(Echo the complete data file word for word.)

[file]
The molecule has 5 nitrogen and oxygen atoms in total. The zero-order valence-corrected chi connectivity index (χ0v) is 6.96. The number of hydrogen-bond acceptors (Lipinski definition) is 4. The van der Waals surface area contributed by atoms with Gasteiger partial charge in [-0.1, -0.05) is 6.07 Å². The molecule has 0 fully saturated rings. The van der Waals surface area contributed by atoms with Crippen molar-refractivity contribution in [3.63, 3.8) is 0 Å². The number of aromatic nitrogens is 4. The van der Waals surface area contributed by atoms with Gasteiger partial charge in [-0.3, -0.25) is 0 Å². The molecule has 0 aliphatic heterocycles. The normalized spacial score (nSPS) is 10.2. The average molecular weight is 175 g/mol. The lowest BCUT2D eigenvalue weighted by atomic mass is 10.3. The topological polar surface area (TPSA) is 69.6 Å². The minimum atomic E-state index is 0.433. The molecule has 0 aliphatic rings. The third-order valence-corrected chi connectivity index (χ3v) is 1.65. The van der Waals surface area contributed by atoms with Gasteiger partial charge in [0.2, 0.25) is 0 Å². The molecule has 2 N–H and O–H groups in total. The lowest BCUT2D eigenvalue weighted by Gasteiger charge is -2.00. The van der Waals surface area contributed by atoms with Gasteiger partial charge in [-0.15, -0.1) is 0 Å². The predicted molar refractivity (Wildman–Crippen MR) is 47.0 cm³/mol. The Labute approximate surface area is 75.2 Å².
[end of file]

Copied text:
The molecule has 5 nitrogen and oxygen atoms in total. The zero-order valence-corrected chi connectivity index (χ0v) is 6.96. The number of hydrogen-bond acceptors (Lipinski definition) is 4. The van der Waals surface area contributed by atoms with Gasteiger partial charge in [-0.1, -0.05) is 6.07 Å². The molecule has 0 fully saturated rings. The van der Waals surface area contributed by atoms with Crippen molar-refractivity contribution in [3.63, 3.8) is 0 Å². The number of aromatic nitrogens is 4. The van der Waals surface area contributed by atoms with Gasteiger partial charge in [-0.3, -0.25) is 0 Å². The molecule has 0 aliphatic heterocycles. The normalized spacial score (nSPS) is 10.2. The average molecular weight is 175 g/mol. The lowest BCUT2D eigenvalue weighted by atomic mass is 10.3. The topological polar surface area (TPSA) is 69.6 Å². The minimum atomic E-state index is 0.433. The molecule has 0 aliphatic rings. The third-order valence-corrected chi connectivity index (χ3v) is 1.65. The van der Waals surface area contributed by atoms with Gasteiger partial charge in [0.2, 0.25) is 0 Å². The molecule has 2 N–H and O–H groups in total. The lowest BCUT2D eigenvalue weighted by Gasteiger charge is -2.00. The van der Waals surface area contributed by atoms with Gasteiger partial charge in [-0.15, -0.1) is 0 Å². The predicted molar refractivity (Wildman–Crippen MR) is 47.0 cm³/mol. The Labute approximate surface area is 75.2 Å².